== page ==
Claudia’s bigger points were around the work that needs to be done in how environmental awareness and changing behavior in diverse population needs to understand culturally embedded symbols and narratives. Claudia asked the question:
“How do we as an cultural empower people to create the change they want? ” Claudia suggested that “story-telling is a powerful tool” for the promotion of change. Why do people not act is because they don’t feel connected to the narrative. The task of social movements is to develop “a place of understanding” where listening is valued.

OK, on to the provocative question of the night. Is rice part of a sustainable local food network? The last speaker for the night was RangiChangi Roots, Many Cultures, one Climate, Kevin Washbrook.

The title of his power point presentation was: “A sleeping rice market: the calm before the storm?

Rice is an important source of nutrients to the world, but it is very sensitive to changes in temperature. Rice is at risk with climate change because of long-term trends of wetter and hotter climates. In addition with raising temperatures and glaciers melting causing water to rise endanger many coastal areas that grow rice. Other threats that will affect rice production are more extreme weather events with worse storms occurring.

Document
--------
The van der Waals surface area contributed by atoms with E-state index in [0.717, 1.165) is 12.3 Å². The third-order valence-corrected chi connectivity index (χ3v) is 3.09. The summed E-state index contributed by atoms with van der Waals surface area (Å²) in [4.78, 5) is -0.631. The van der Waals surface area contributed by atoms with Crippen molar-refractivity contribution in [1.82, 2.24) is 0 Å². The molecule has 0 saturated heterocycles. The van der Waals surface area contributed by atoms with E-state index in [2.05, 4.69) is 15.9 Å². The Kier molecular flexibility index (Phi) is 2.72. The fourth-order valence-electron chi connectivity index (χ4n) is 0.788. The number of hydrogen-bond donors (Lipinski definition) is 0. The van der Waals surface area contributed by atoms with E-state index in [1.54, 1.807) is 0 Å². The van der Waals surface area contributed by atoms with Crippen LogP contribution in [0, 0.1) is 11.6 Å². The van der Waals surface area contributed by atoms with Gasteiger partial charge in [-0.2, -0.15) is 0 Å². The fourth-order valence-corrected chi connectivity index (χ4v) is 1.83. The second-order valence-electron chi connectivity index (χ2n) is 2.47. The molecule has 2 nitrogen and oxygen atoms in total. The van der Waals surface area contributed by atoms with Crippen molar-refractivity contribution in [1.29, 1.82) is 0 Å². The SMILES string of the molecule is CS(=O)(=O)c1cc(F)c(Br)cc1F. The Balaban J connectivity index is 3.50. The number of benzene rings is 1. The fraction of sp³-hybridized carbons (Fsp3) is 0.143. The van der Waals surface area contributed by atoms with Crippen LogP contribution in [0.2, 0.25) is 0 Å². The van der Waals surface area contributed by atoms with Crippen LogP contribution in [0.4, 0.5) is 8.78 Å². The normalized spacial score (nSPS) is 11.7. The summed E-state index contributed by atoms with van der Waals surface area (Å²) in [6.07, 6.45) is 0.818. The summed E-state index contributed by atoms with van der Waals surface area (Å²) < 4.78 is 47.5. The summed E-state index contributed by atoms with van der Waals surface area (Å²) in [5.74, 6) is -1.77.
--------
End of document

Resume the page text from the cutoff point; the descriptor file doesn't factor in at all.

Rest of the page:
Another problematic factor about rice is that the very production of it has an effect on climate change. The production of rice creates methane. Methane is 21% more potent than C02 in its effect on climate change. Climate change will constrain rice supply and increase cost and rice productions is a signficiant contribution to climate change.

These were the main points of Kevin’s presentation. While not answering the main question of can rice be part of local sustainable food system, he did make the points that there are methods to grow rice in ways that produce less methane and perhaps he left with the provocative suggestion of the possibility like “organic fair trade coffee” maybe the could pricing around “Climate friendly rice- produced in a way that produces less methane.”

One last point from Kevin’s presentation on of his slides was that in comparison to “other human activates” like the production of meat and emission of C02 from cars, rice is lower down of the list of factors that are producing climate change.

Arzeena Hamir, the organizer of the event who is with Richmond Food Security Society, made the point at the end of the evening that the intent of these talks was not advocate for folks to stop eating rice, but to raise awareness that climate change is going to have an adverse effect on rice production and that prices will rise and production will drop.

Here is an article she wrote for the Richmond Review on rice:Rice

Arzeen ended the evening with the suggestion by way of promotion of sustainable Asian cuisine of a “hundred mile chop stick contest “ for restaurants in Richmond.